North Bend Blvd
Dayton

, OH

Interest in the new field of aeronautics grew dramatically when the United States entered the World War I in 1917. The army chose Dayton as the site for a research-and-development program for military aviation because of the area’s transportation links to major cities and its engineering and testing facilities. McCook Field, north of downtown between Keowee Street and the Great Miami River, was charged with researching, developing, and testing military airplanes and accessories. For nearly a decade, many advancements in aviation occurred at McCook Field. They included new aircraft, controllable-pitch propellers, bulletproof gas tanks, free-fall parachutes, and night-observation cameras. In the 1920s, larger and more-powerful aircraft overwhelmed the small field, which featured a large sign to warn pilots: “This field is small. Use it all.” In 1927, aeronautical engineering was transferred to newly-created Wright Field, now a part of Wright-Patterson Air Force Base.

N Jim Campbell Blvd
Huron

, OH

For over three decades, the electric interurban railways played a major part in the economic life of the American Midwest. Their contribution was greatest in Ohio, Indiana, Michigan and Illinois. The interurban railways were electrically-powered trains speedier than city streetcars that were designed to connect communities together. A quick and cheap alternative to regular railroads, canals or horses, the interurban became a popular mode of travel at the beginning of the 20th century. By 1915, Ohio had 2,780 miles of interurban track.

4901 West Market St.
Leavittsburg

, OH

In January 1827, the Ohio State Legislature chartered the Pennsylvania & Ohio Canal Company to build an east-west “cross cut” canal connecting north-south canals in Ohio and Pennsylvania. The route ran from the Beaver Canal in Pennsylvania to the Ohio & Erie Canal in Akron. In Ohio, the canal ran through the towns of Youngstown, Warren, Leavittsburg, Newton Falls, Ravenna, and Akron. Specifications called for the canal to be no less than 28 feet wide at the botton, no less than 40 feet wide at the waterline, and at least four feet deep. Towpaths were at least 10 feet wide and 2.5 feet above the water. (Continued on other side)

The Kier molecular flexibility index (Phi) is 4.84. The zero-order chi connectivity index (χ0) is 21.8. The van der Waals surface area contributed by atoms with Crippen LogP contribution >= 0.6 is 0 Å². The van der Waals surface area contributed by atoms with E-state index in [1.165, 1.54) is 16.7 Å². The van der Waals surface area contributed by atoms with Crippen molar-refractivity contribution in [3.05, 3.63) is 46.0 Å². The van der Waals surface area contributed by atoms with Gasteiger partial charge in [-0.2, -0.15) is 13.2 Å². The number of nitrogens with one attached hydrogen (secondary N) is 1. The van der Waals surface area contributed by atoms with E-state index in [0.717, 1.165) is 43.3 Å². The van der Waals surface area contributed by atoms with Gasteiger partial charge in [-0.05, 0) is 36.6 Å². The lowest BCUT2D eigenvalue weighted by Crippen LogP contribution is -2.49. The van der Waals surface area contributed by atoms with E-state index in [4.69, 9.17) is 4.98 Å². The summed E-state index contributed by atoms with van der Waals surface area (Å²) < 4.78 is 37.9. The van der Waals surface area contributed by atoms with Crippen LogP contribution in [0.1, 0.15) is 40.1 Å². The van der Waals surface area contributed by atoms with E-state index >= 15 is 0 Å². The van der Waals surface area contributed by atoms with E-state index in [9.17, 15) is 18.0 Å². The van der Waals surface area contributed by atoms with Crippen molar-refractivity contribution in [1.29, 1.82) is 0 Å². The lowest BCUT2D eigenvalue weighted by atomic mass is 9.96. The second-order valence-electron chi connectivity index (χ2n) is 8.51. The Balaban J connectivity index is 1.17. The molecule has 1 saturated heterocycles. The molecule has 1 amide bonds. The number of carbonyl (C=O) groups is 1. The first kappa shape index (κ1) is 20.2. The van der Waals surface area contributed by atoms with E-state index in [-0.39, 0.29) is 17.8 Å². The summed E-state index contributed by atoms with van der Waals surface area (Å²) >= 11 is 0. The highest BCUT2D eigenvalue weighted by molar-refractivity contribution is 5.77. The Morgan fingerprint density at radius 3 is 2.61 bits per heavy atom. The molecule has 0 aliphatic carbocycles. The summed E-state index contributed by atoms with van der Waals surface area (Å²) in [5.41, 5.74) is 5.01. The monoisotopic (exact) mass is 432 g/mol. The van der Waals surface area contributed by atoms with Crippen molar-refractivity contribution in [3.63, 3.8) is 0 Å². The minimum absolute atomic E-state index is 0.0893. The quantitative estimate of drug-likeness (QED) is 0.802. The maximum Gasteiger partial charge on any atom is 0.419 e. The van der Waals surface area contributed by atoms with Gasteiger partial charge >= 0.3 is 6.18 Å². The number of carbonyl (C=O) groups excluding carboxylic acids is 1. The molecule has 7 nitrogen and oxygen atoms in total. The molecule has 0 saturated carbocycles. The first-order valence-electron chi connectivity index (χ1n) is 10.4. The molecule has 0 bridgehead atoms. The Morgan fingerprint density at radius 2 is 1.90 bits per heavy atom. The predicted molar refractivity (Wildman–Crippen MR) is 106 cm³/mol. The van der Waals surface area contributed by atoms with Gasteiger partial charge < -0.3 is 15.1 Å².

462 Portage Lakes Drive
Coventry Township

, OH

The land on which Coventry Township is situated was ceded in 1785 to the United States by the Delaware, Chippewa, Ottawa, and Wyandot tribes under the Treaty of Fort McIntosh. The area was a choice location for Native Americans, settlers, and fur traders due to the abundant bodies of water and proximity to the Portage Path, a land connection between the Tuscarawas and Cuyahoga rivers and Lake Erie. In 1788, Coventry Township was initially part of Washington County, the first county formed in the Ohio Territory. After Moses Warren finished a survey in 1797, a succession of county splits located Coventry Township in Jefferson County, Trumbull County, Portage County, and, finally, Summit County in 1840. The township originally encompassed Summit Lake and the lands south to the southern line of the Western Reserve (Green-New Franklin lines). Daniel Haines was the first resident to settle in Coventry Township in 1806.